Steve Fenton


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The Dunning-Kruger Snap

This is a short post, which assumes you are already familiar with the Dunning-Kruger Effect. Simply put, the Dunning-Kruger Snap is a double realisation; part direct and part meta. The first part of the realisation is driven by tipping your knowledge past a precipice that triggers an epiphany of how little you know. It’s when […]

On Being an Introverted Extrovert

There is a general pop-psychology perception that people have a personality type. This has been embedded into the collective mindset over the years thanks to companies using psychometric testing, DISC models, Myers-Briggs types, and Belbin tests to categorise and manage these different personality types. I have been subjected to many of these tests over the […]

The Absent Boss Effect

You may recognise the scenario. A team that seems lethargic, low-energy, lacking communication, and delivering poor quality work can suddenly ignite into a high-energy team of awesomeness… all they need is for the boss to be on holiday, or at a conference, or in an off-site meetings – just generally not around. This is the […]

Decision burnout

You might not notice it, but you may be making hundreds – or even thousands – of decisions everyday. Unchecked, these decisions will burn you out. Sometimes it is the number of different decisions that causes the damage, in other cases it is the constant churn of a single decision that roasts your ability to […]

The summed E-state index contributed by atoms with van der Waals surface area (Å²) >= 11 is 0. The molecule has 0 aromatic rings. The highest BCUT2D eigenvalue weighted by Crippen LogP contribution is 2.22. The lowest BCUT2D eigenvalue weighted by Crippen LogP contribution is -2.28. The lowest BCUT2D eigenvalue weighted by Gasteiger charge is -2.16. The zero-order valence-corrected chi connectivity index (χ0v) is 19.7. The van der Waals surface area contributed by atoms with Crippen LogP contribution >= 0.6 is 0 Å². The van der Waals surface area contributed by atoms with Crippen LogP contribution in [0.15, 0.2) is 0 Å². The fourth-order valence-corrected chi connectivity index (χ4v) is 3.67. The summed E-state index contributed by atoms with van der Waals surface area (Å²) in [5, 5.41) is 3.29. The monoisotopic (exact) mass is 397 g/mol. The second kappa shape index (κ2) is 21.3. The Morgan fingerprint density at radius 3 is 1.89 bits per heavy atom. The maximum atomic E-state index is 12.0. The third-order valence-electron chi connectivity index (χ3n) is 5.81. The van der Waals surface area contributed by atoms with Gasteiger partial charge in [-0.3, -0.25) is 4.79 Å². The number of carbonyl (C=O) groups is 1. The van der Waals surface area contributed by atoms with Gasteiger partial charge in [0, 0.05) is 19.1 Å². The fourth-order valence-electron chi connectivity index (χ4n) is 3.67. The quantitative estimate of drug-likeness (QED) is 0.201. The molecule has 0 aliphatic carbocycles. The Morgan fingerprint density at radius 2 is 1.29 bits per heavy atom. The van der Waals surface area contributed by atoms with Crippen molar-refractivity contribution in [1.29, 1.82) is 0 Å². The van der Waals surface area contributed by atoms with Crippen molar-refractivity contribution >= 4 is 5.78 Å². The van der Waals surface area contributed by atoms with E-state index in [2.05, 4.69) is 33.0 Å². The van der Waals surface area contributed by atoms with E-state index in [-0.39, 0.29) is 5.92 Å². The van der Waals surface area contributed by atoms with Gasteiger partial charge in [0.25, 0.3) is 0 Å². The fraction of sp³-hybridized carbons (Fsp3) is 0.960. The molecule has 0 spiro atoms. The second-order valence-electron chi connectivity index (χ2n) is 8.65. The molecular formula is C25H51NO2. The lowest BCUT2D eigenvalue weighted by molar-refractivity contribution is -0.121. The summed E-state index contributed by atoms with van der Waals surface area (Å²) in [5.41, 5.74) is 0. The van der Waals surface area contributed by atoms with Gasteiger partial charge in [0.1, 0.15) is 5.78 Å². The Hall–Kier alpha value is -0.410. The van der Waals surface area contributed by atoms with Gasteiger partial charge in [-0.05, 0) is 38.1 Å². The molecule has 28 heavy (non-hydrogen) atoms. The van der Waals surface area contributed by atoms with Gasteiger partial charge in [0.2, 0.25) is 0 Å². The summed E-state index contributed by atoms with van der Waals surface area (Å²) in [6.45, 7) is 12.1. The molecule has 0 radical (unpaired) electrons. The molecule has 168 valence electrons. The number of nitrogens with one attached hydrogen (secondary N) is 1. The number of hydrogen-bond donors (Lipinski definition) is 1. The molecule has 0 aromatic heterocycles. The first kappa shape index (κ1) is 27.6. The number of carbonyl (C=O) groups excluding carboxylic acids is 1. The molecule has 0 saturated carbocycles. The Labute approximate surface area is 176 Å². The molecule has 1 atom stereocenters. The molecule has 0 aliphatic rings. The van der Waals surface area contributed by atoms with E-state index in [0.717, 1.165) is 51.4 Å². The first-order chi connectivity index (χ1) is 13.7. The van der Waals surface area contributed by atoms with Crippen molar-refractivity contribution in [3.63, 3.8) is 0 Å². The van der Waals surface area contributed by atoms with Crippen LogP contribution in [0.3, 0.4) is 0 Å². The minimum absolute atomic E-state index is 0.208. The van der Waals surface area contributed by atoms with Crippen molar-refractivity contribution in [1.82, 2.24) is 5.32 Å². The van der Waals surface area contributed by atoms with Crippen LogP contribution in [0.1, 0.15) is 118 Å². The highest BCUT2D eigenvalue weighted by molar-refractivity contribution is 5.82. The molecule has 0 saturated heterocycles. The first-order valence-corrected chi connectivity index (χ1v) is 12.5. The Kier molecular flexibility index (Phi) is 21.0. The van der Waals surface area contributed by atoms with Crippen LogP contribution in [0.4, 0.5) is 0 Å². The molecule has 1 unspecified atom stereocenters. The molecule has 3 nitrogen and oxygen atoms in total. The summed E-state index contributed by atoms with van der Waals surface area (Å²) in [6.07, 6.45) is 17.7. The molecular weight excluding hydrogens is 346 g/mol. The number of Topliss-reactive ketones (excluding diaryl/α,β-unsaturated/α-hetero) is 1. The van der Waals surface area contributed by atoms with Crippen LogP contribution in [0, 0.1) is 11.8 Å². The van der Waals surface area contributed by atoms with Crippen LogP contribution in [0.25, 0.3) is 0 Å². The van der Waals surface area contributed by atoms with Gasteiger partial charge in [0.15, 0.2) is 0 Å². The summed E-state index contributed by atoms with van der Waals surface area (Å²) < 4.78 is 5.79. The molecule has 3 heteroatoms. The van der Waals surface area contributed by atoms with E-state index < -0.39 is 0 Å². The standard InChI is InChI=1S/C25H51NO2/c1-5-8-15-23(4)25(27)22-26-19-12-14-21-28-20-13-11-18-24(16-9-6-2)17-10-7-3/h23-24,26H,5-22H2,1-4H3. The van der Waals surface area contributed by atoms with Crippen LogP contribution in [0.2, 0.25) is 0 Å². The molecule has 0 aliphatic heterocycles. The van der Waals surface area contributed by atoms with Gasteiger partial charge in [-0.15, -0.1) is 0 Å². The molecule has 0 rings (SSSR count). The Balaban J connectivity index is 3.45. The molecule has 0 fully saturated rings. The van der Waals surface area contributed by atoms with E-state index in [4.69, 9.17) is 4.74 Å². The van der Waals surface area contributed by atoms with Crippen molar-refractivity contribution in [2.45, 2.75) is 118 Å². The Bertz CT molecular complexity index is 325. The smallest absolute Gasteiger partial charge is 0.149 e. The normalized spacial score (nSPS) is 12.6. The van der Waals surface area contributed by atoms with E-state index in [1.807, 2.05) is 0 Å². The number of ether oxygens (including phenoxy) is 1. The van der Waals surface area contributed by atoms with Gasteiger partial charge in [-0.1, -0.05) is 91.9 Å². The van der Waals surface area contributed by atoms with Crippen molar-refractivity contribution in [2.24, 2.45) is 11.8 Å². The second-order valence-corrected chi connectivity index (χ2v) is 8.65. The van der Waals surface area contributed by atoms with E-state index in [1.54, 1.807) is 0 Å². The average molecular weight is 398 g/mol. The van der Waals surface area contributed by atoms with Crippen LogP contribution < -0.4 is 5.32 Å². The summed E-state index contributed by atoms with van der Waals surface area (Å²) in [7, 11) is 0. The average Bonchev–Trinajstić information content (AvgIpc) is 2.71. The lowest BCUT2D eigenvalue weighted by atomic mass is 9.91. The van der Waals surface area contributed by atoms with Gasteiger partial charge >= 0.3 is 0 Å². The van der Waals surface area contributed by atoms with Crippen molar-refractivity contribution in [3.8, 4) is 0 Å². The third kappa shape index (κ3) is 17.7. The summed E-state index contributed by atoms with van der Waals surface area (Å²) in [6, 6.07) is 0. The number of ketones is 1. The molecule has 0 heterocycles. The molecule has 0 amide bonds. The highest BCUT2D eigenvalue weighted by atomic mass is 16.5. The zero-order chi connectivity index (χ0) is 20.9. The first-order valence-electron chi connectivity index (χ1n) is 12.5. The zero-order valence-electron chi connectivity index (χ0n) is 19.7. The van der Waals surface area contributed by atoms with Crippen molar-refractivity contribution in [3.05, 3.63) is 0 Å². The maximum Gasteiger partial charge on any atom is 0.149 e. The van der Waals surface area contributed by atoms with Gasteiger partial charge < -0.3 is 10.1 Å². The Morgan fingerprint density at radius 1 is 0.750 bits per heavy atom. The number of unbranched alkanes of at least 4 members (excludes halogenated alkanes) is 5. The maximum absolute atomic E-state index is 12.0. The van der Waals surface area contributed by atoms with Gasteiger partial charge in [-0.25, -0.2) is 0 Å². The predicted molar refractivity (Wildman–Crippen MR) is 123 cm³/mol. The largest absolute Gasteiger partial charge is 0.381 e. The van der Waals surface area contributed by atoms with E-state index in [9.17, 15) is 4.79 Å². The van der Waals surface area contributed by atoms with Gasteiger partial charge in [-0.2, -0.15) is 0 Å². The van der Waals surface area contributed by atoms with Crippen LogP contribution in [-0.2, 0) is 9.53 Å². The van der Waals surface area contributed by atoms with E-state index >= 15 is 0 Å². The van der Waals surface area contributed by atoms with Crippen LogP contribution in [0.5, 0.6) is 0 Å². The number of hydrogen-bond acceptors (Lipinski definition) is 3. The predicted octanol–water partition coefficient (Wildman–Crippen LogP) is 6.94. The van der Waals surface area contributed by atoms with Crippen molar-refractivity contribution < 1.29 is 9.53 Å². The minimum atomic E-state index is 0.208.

The Sip Test Fallacy

Why do people buy an expensive brand even though a much cheaper alternative beats the brand in a taste test? One contributing reason is presentation. If something looks good, we are more likely to think it tastes good. This is a proven effect, but there is a more interesting process at work. If you watch […]

Short-term measurement error

This is a counter warning to my article on magical numbers. Magical Numbers are a useful abstraction – a way of measuring less without learning less. Without finding these numbers, you end up investing too much in collecting detailed measurements that make the real story hard to fathom, but Magical Numbers allow you to collect […]

The search for a Self

Most humans have a feeling that we have a certain amount of self-direction. The thought that we are simply a combination of DNA passed to us from our ancestors (nature) with a sprinkle of experiences (nurture), which combine to give us predictable responses to stimulation seems alien. Yet the wealth of experiments conducted by behaviourists […]

Mind first, language second

I don’t know if other industries experience this, but in software development it appears to be getting increasingly common. Pick a word or phrase, perform an in-depth critique of the word explaining why it shouldn’t be used, and attempt to coin a new phrase (over which you can be the creater and arbiter of all […]

The Mainstream Effect

The mainstream effect describes a level of popularity that a given technique may gain, which causes the general knowledge of it to become dangerously superficial. When it exists in a small niche, amongst a dedicated community of practitioners, the technique proves to be highly effective. The technique is passed on from person to person in […]